Septic tank owners told the Clallam County Board of Health last week that a proposed $13-per-year fee feels more like a tax that penalizes law-abiding citizens.
The intent of the fee is to provide sustainable funding for the county’s septic system management program — a program historically funded by grants and that is mandated by the state — but some questioned why the approximately 25 percent of septic tank owners who pay $150 or more each year for inspections need to pay another fee.
Officials have made the legal distinction that what is being proposed is a fee to cover the costs of the program — not a tax.
“You can call it a tax or a fee, but if it’s coming with my property tax bill, it’s a tax,” Ed Watson said. “I don’t care how you slice it.”
Watson and others questioned whether there is another alternative for funding the program.
He asked why there aren’t penalties for the 75 percent of septic tank owners who are not having their systems inspected as required.
Jenne LaBrecque, chair of the Board of Health, said all comments would be compiled together and that the board would discuss the proposal again the next time the board meets, which is 1:30 p.m. Sept. 17.
Not all who attended were against the fee.
Heather Cerutti, whose family owns Acme Septic Pumping and Portable Toilets, said the county’s program helps her business know whether customers are compliant.
She said she encourages people to have regular inspections so that they can avoid problems with their septic systems and so that they can save money by not having their systems unnecessarily pumped.
This issue is very important to us,” she said. “It helps us with our job.”
Cerutti said if the grants that have funded the program dry up, she doesn’t know where else the money could come from.
“When I heard that we were talking about and considering a fee I was in favor of it,” she said. “We’re talking about $1.67 a month.”
John Earhart said he already pays $150 annually to have a private company inspect his septic tank and he doesn’t know why a portion of that can’t go to the county.
He asked what is being done to address the septic systems that are out of compliance.
“Are we going to penalize the people who are in compliance to pay for the ones out of compliance?” he asked.
Clallam County Environmental Health is tasked with requiring regular septic inspections, ensuring known septic failures are fixed and maintaining accurate records for all septic systems, but the department has not had sustainable funding to make that happen.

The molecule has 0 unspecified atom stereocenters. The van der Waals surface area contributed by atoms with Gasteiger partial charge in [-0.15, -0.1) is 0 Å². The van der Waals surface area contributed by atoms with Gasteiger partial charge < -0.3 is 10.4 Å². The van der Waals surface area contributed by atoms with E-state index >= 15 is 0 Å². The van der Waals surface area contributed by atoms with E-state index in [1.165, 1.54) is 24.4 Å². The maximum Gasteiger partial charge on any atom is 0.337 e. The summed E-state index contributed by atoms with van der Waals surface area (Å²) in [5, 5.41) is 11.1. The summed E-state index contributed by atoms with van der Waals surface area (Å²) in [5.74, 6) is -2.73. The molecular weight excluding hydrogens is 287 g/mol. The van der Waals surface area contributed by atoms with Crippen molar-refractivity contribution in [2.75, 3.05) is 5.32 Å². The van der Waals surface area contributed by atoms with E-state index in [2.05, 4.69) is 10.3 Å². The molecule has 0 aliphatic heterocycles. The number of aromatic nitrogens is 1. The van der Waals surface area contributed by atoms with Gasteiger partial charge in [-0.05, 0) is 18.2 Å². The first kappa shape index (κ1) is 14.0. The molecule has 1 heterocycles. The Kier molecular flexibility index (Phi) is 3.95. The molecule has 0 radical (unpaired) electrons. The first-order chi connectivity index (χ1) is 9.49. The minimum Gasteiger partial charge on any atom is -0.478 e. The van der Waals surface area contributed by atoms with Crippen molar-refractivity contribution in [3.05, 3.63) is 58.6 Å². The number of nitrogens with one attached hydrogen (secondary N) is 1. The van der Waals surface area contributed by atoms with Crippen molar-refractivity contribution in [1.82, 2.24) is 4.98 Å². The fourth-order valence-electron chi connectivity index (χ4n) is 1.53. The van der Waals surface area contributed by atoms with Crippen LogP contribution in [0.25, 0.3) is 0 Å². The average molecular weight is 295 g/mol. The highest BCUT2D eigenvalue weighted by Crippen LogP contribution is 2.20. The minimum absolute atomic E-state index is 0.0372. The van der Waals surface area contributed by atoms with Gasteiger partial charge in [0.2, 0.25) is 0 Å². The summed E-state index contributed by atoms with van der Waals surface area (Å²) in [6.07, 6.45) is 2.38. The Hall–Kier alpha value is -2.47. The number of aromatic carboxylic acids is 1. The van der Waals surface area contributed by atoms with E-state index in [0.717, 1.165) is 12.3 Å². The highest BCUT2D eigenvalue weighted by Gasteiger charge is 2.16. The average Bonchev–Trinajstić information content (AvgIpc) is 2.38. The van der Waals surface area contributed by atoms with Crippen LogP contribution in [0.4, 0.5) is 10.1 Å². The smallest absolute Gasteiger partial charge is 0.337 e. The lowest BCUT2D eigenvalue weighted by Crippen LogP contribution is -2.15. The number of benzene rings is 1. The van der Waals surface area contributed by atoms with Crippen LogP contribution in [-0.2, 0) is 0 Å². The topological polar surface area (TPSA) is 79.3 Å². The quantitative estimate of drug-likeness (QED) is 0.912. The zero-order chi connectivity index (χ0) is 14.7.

The county adopted its on-site septic system management plan in 2007 to address those requirements, but it has never fully funded implementation.
The board is considering eliminating the $159 septic contract plan review fee and system status report review fees. Those cuts would be a combined $34,000.
During the past 13 years, the program has operated on an average of $176,000 in grant funding per year.
The fee — which would generate $260,000 annually — would cover costs of outreach, training, testing and 2.5 staff positions.
If approved, the fee schedule changes would take effect in 2021 and Environmental Health would use current grant funding — about $300,000 — to refine the on-site septic management program and prepare for a transition to stable, local funding, officials said.
During the nearly hour-and-a-half-long public hearing last week, some suggested the county could collect the fee when people have their systems inspected.
Seventy-five percent of septic system owners are out of compliance, according to county records.
“One of the biggest challenges is people aren’t getting inspected, so if we’re are only attaching it to the inspection fee than that is an incentive not to get one,” said Health Officer Dr. Allison Unthank.
There are about 20,000 septic systems in Clallam County and since 2007 about 700 of those systems have failed.
Of those, 600 septic systems have been repaired.
Officials said that finances are among the reasons some don’t have their septic systems inspected regularly, leading to failures and high costs that could have been prevented.
Commissioner Bill Peach expressed concern for low-income people who can’t afford necessary repairs and suggested the county could use general fund money to fix the biggest problems.
“I’m just trying to be proactive,” Peach said.
Low-interest loans are available to help people address failing septic systems, but officials said there are some who can’t afford even those.
Commissioner Mark Ozias compared Peach’s suggestion to the county’s abatement fund, which is used to help people haul away garbage when doing so would benefit the entire neighborhood.
“There is certainly some logic behind considering whether it is possible to expand that fund in such a way we might be able to make more progress on the most significant environmental challenges,” Ozias said.
“I’m going to try to follow up on that to see what our options might be.”
Commissioner Randy Johnson said he disagreed. His view is that the county needs to think about where it puts its money, which he described as a “scarce resource.”
“Is that really the first place I’d go? Probably not,” he said. “There has to be a methodology.”
Officials generally agreed if a fund is created out of general fund money, that there would need to be a priority list and that the worst cases would be addressed first.
“The general question is how flexible can we be without crossing the line of providing benefit to an individual in an inappropriate way,” Ozias said. “I think it’s worth more exploration.”